Monday, June 7, 2010


Allegedly, university faculty are judged by their commitment to three main aspects of their jobs: research, teaching, and service.  Of course, in practice, those three areas aren't weighted equally.  Many universities place a much higher premium on research than anything else.  Liberal arts colleges often put greater emphasis on teaching.  But service?  Does anyone actually care?

At least according to a panel I attended at the State Politics & Policy conference last weekend, the answer is yes.  But it's complicated.  At this panel, several political scientists talked about a broad range of work they do outside the research and teaching spheres, from political consulting to expert testimony to creating nonprofit organizations. Dan Smith argued that there was not a zero-sum tradeoff between such service and research -- his work providing testimony on direct democracy cases not only helps him generate ideas but also provides him with new datasets on an issue very important to his line of research.

Regrettably, as David Adamany noted, such service appears to be on the decline.  He examined APSA presidents in the mid-20th century and found that nearly all had some involvement in politics or government on the side.  The past seven APSA presidents have no such activity in their résumés.  My sense is that political scientists are doing a lot more service than is generally known.  We just don't write about it.  I'm guilty of that.  I've done quite a bit of activity with Colorado's Democratic Party over the past few years, work that has helped inform both my research and my teaching.  I like to think of this blog as a form of service to the discipline, as well.  But these activities don't show up on my CV.  Why? Probably because I fear that they'll be judged harshly by some other academics who are also secretly doing service on the side but don't want to talk about it.  It's a vicious circle.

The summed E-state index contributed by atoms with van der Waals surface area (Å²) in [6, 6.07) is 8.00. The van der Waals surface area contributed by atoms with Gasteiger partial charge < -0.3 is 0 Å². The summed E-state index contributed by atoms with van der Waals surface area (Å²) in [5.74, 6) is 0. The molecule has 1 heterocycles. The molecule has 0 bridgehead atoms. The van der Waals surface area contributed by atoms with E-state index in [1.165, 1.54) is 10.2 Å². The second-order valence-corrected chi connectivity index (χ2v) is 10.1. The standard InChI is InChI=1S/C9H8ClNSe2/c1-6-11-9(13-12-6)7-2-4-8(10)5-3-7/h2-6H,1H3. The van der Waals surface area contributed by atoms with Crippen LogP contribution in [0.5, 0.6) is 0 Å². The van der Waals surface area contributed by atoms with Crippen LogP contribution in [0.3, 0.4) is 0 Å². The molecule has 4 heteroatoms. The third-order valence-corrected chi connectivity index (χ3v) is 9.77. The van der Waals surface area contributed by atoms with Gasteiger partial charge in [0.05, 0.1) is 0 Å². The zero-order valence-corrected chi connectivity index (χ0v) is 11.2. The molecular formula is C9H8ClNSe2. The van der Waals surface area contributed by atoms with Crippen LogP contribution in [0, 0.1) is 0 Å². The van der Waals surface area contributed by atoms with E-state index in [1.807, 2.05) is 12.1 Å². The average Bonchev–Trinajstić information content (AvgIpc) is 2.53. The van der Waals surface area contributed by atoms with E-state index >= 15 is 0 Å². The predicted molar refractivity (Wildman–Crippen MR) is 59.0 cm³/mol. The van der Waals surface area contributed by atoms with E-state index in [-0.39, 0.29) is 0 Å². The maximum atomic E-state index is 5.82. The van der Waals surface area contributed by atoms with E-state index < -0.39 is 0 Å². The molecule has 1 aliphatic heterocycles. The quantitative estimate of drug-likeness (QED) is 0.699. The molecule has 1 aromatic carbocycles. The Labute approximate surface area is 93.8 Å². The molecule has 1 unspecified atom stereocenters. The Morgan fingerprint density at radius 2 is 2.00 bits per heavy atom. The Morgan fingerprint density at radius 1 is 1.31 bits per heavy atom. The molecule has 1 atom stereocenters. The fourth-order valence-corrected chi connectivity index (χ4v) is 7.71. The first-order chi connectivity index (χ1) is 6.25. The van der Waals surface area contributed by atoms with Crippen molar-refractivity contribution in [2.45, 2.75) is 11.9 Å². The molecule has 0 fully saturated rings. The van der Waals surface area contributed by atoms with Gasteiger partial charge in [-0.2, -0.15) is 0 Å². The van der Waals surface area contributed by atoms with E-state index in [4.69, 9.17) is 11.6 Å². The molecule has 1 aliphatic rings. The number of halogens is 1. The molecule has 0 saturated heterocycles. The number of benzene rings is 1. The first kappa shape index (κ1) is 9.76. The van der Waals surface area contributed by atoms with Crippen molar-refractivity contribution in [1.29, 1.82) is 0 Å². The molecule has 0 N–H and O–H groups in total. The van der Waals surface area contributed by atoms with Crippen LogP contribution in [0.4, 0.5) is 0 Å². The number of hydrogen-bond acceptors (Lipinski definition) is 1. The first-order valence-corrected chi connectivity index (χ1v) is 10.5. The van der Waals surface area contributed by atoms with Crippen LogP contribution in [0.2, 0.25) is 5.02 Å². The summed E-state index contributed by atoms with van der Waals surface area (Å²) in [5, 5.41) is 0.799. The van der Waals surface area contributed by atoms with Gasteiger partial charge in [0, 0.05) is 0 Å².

I'm curious what people think about this.  Are there tenure committees or hiring committees that actually look down on academics for their involvement with political activities like campaign work or consulting or expert testimony?  Or have we just been socialized to believe it's inappropriate to discuss it?


Jonathan Bernstein said...

Hmmm...I bet that a much higher percentage of recent political scientists had a stint in politics or government before grad school than used to be the case. As far as I know, previous generations typically went straight from college to grad school; that was a distinctly minority path for my cohort, and until the last couple of years I think it's stayed about the same. And a lot of us used those years to work on the Hill (as I did), or on campaigns, or in other political/government jobs.

Seth Masket said...

I wonder. Have you seen any studies on this?

Gregory Koger said...

Seth, there's service and then there's public service. The former includes doing mundane tasks like, say, being advisor to the Libertarian Club and helping them solicit funds from the student government. Or being dept. chair, head of undergraduate studies, or otherwise providing public goods. And, no, the rewards for doing more than others are often less than the costs. But that's the nature of the beast.

But you are more interested in activities that are not "hard" research (books & articles) but are research-related: blogging about poli sci, giving testimony, speaking to the media. Universities ought to reward this more, as it is a real contribution to the reputation of the institution. If one is interviewed on, say, the Colbert Report or Sean Hannity's radio show, there is probably a place to note that on an annual evaluation form. But the payoff is likely to be an "attaboy." Until there are raises and job offers that go with publicizing one's research, scholars will not have a huge stake in sharing their findings with pols, media, or the general public.

Seth Masket said...

Greg, I know there's not a ton of praise that goes along with this public service. My concern, though, is that there's an actual down side to it. What's your impression? Is there a point at which it becomes detrimental to do one more interview or blog post, even if you're still producing solid research?

Anonymous said...

Hey Seth and Greg,

Sorry, I'm late to this party, but I actually think it does help, albeit indirectly. (Although, I question the claim that it helps the university's reputation much if at all--what is the mechanism there?). I also know from personal experience at both Miami and Riverside, that administrators think that it does.

I suspect it really helps is when the Dean is making a decision about retention in the face of an outside offer. The Dean has huge discretion over such negotiations and while he/she may not know much about the discipline, they are likely to prefer scholars who they see as visible and relevant. And while it is not formally reflected in merit raises, as these often come from the department, it doesn't hurt.